By Kira Golden
There are three different branches of the Boys and Girls Club of America in our desert: The Palm Springs branch, the Coachella Valley branch—which oversees the entire east valley—and the Cathedral City branch. “It’s tough,” says Cathedral City branch administrator Scott Robinson, “being the smallest, and not as recognizable.” Robinson went on to explain that each branch, while under a common umbrella organization, must handle its own fundraising. The Boys and Girls Club of America is a non-profit organization that provides after-school services focusing on youth development in a myriad of areas including education, arts, sports and fitness, and career exploration. All children between the ages of six to eighteen are welcome to benefit from the programs provided. They are open from when schools let out until 6:30pm on weekdays and they also have special hours and programs to accommodate for the summer. The organization prides itself on developing age-appropriate programs that will help children, and especially those in need, develop skills and also give them access to tools that will aid in their achievement of success.
For teens that are nearing college-age, the Boys and Girls Club provides a College Resource Center that is full of information about scholarships, the SATs, college applications, and even goes on field trips to college campuses, allowing kids to visit various schools and see for themselves the merits each possesses. For younger children, they provide reading programs in which each child is tested and their books are leveled to match the reading level of that particular child. They sponsor summer learning programs, mentorship programs much like the Big Brother/Big Sister programs, as well as programs that give these children access to the arts.
“Our motto is that everybody has a gift,” said Robinson. “And by creating the opportunity to explore different areas of interest and different media, we can help kids find out what that gift is, and then nurture and develop it.” He spoke of culinary programs, arts programs, team sports—anything to get the kids active and interested in their own future. “We want them to follow their dreams, and we are the support system that will help them do it.”
Last year’s AMFM Festival showcased the Boys and Girls Club Shooting Stars Production company. This is one of the many arts programs provided by the Boys and Girls Club; this one focuses on photography and filmmaking. The AMFM Fest charged the kids with making films based on the question “Who Am I?” Each child made a film on the subject they are the best experts on: who they are as people, and as a community. The kids had their films shown on a big screen, along with full red carpet treatment, including a limo ride, media attention, and photographers. Each of them even received versions of an Academy Award.
This year, in honor of the 20th Anniversary of the California Desert Protection Act, the Boys and Girls Club has spent the last six months taking the children all over California, to Joshua Tree, to San Jacinto—and they’ve put together an educational documentary of their experiences at these national parks.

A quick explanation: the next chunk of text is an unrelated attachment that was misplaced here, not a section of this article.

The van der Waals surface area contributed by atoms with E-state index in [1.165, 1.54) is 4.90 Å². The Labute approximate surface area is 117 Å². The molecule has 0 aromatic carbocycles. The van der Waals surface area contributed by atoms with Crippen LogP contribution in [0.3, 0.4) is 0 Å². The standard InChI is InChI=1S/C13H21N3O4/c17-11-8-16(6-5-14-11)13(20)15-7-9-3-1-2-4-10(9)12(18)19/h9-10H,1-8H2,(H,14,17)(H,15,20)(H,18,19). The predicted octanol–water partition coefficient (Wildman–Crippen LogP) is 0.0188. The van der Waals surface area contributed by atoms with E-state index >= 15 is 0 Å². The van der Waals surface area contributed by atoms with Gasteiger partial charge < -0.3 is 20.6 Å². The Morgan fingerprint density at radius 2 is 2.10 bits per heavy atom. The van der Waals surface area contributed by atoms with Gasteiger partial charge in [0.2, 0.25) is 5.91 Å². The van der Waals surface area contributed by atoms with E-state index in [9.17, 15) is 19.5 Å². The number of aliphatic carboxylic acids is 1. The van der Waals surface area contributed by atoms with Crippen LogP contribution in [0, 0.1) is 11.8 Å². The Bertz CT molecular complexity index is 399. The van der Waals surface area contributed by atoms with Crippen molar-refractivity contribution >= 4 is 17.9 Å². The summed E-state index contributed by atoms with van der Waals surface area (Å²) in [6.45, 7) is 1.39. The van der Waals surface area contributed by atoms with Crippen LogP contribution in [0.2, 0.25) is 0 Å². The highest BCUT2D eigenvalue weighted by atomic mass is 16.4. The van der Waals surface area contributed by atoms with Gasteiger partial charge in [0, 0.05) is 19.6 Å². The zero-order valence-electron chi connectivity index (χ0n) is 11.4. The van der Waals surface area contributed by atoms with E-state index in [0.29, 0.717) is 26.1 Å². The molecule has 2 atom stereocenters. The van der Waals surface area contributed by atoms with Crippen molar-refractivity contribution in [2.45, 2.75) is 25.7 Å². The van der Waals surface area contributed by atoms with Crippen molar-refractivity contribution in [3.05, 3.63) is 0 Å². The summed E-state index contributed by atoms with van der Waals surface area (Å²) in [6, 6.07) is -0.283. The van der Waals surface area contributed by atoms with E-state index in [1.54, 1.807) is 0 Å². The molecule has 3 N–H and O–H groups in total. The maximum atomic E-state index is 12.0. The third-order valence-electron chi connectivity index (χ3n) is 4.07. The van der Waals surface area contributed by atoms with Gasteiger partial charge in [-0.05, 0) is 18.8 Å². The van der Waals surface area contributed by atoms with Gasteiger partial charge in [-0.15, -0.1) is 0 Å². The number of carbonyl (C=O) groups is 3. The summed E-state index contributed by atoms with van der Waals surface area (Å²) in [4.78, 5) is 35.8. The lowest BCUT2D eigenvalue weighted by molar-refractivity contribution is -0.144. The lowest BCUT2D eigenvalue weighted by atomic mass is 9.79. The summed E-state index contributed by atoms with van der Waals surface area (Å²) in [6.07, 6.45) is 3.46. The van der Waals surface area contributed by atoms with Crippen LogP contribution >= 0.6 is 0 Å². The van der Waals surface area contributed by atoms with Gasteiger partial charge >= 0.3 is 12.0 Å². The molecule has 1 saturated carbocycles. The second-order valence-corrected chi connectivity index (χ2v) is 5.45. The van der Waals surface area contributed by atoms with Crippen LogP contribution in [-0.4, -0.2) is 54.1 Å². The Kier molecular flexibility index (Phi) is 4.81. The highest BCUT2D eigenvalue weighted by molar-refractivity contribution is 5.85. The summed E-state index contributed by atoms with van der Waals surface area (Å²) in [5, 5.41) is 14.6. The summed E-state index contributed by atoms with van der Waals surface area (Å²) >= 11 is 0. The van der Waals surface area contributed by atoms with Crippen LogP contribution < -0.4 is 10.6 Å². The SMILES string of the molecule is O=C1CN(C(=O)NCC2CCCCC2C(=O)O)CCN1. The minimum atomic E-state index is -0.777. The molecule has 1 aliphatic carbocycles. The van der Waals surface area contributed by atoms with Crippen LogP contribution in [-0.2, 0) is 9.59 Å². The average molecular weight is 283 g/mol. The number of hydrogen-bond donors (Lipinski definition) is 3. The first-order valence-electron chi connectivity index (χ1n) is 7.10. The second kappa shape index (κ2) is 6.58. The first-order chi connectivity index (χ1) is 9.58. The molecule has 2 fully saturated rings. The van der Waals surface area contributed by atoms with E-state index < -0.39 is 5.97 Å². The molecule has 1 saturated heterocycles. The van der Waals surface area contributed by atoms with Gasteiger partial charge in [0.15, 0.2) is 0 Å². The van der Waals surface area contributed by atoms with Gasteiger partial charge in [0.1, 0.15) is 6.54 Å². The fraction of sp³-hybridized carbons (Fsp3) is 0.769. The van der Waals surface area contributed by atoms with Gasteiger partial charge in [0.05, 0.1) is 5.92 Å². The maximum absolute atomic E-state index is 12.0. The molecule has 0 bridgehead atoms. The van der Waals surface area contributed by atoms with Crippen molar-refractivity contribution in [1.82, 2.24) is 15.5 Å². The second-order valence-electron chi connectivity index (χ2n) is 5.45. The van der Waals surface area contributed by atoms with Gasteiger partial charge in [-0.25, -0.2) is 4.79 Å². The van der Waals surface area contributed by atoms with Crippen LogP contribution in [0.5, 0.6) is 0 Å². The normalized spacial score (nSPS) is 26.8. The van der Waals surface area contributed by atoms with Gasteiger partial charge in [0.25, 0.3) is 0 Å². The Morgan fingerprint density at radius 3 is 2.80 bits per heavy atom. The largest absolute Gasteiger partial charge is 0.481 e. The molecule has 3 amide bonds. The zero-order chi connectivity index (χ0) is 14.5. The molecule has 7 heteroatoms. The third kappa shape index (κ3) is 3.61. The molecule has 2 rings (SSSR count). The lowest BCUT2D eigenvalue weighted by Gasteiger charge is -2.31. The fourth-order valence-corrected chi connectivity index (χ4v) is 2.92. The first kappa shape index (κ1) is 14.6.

AMFM Fest, which will be going on November 14th, 15th, and 16th, will be showcasing that film and the children who contributed to its production. Speaking of last years’ festivities, Robinson said, “The kids were just glowing. They felt like rock stars.”
In addition to AMFM Fest, the Cathedral City branch of the Boys and Girls Club has numerous upcoming events designed to create awareness and, hopefully, raise funds for their community projects. On October 23rd, they are hosting the National Lights On After School event, which will be the kickoff to their Join the Crusade Campaign. There will be an open house at the Boys and Girls Club with free tours every twenty minutes starting at 6pm and a tour in Spanish at 7pm.
On November 13th the Boys and Girls Club will be taking part in the Give Big Riverside online event. It’s a twenty-four hour online giving campaign in which many non-profit organizations will participate. Anyone is free to go online and pick the organization of their choice and donate. Through this event, there will be prizes and bonuses granted to the organization that receives the largest number of donations or the highest amount over a certain period of time, making every donation worth far more than its original dollar amount.
Last, but definitely not least, they have the 5th Annual Holiday Extravaganza on December 3rd. It’s a traditional kick-off to the holidays, with musical entertainment, an auction, and races for the kids. Admission is $30 but that does include food and drinks, so everyone is sure to have a fantastic time! The money gained from the event will go straight to the Cathedral City Boys and Girls Club.
Over the last ten years, Cathedral City’s branch has been focusing on community projects such as turning abandoned buildings into teen centers, playgrounds, and other facilities for children. Those are wonderful additions, but Robinson realizes that now is the time to focus on funds—but he intends to be proactive about it. “I don’t want to stand there with my hand out—I want to make every donation count. If we can raise it, we can double it.”
To this end, he has arranged for various organizations to match donations for each of the upcoming events. The open house will match up to $100,000 in donations, whereas the Give Big Riverside has two separate deals to match up to $5,000, which could total to triple or quadruple that number if they reach the goal. For the Holiday Extravaganza, the Berger Foundation has agreed to match up to $25,000, so every person that attends will be donating $60 towards their local Boys and Girls Club when only spending $30 and having a great holiday time in the bargain.
For any more information on the Boys and Girls Club, please visit their website at www.bgcccity.org or call at 760-324-5844.